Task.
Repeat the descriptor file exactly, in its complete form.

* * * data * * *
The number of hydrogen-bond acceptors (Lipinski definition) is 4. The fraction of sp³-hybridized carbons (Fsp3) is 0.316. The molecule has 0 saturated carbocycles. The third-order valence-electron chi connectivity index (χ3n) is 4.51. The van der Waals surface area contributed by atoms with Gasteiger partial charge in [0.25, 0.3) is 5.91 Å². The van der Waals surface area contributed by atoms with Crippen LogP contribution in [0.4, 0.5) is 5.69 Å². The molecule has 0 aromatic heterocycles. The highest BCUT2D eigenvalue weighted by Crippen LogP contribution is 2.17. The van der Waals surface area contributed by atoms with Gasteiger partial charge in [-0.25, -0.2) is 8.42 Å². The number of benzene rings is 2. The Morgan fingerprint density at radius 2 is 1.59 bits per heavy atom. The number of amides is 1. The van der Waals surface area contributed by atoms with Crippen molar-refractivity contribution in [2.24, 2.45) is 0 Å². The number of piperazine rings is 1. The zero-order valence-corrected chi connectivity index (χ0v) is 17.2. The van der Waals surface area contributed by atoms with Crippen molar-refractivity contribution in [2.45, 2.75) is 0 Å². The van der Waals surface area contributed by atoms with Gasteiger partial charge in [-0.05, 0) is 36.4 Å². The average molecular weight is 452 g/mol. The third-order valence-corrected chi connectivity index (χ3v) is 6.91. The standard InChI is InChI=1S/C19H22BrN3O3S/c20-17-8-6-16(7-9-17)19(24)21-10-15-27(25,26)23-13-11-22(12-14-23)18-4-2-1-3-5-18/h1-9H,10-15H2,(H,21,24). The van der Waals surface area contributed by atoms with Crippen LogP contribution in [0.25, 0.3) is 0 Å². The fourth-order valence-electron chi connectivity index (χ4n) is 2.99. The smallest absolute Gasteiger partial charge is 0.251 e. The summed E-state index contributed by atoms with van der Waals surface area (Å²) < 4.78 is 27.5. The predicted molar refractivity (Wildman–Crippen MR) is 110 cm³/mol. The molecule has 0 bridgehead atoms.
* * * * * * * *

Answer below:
The number of hydrogen-bond acceptors (Lipinski definition) is 4. The fraction of sp³-hybridized carbons (Fsp3) is 0.316. The molecule has 0 saturated carbocycles. The third-order valence-electron chi connectivity index (χ3n) is 4.51. The van der Waals surface area contributed by atoms with Gasteiger partial charge in [0.25, 0.3) is 5.91 Å². The van der Waals surface area contributed by atoms with Crippen LogP contribution in [0.4, 0.5) is 5.69 Å². The molecule has 0 aromatic heterocycles. The highest BCUT2D eigenvalue weighted by Crippen LogP contribution is 2.17. The van der Waals surface area contributed by atoms with Gasteiger partial charge in [-0.25, -0.2) is 8.42 Å². The number of benzene rings is 2. The Morgan fingerprint density at radius 2 is 1.59 bits per heavy atom. The number of amides is 1. The van der Waals surface area contributed by atoms with Crippen molar-refractivity contribution in [2.24, 2.45) is 0 Å². The number of piperazine rings is 1. The zero-order valence-corrected chi connectivity index (χ0v) is 17.2. The van der Waals surface area contributed by atoms with Crippen molar-refractivity contribution in [2.45, 2.75) is 0 Å². The van der Waals surface area contributed by atoms with Gasteiger partial charge in [-0.05, 0) is 36.4 Å². The average molecular weight is 452 g/mol. The third-order valence-corrected chi connectivity index (χ3v) is 6.91. The standard InChI is InChI=1S/C19H22BrN3O3S/c20-17-8-6-16(7-9-17)19(24)21-10-15-27(25,26)23-13-11-22(12-14-23)18-4-2-1-3-5-18/h1-9H,10-15H2,(H,21,24). The van der Waals surface area contributed by atoms with Crippen LogP contribution in [0.25, 0.3) is 0 Å². The fourth-order valence-electron chi connectivity index (χ4n) is 2.99. The smallest absolute Gasteiger partial charge is 0.251 e. The summed E-state index contributed by atoms with van der Waals surface area (Å²) < 4.78 is 27.5. The predicted molar refractivity (Wildman–Crippen MR) is 110 cm³/mol. The molecule has 0 bridgehead atoms.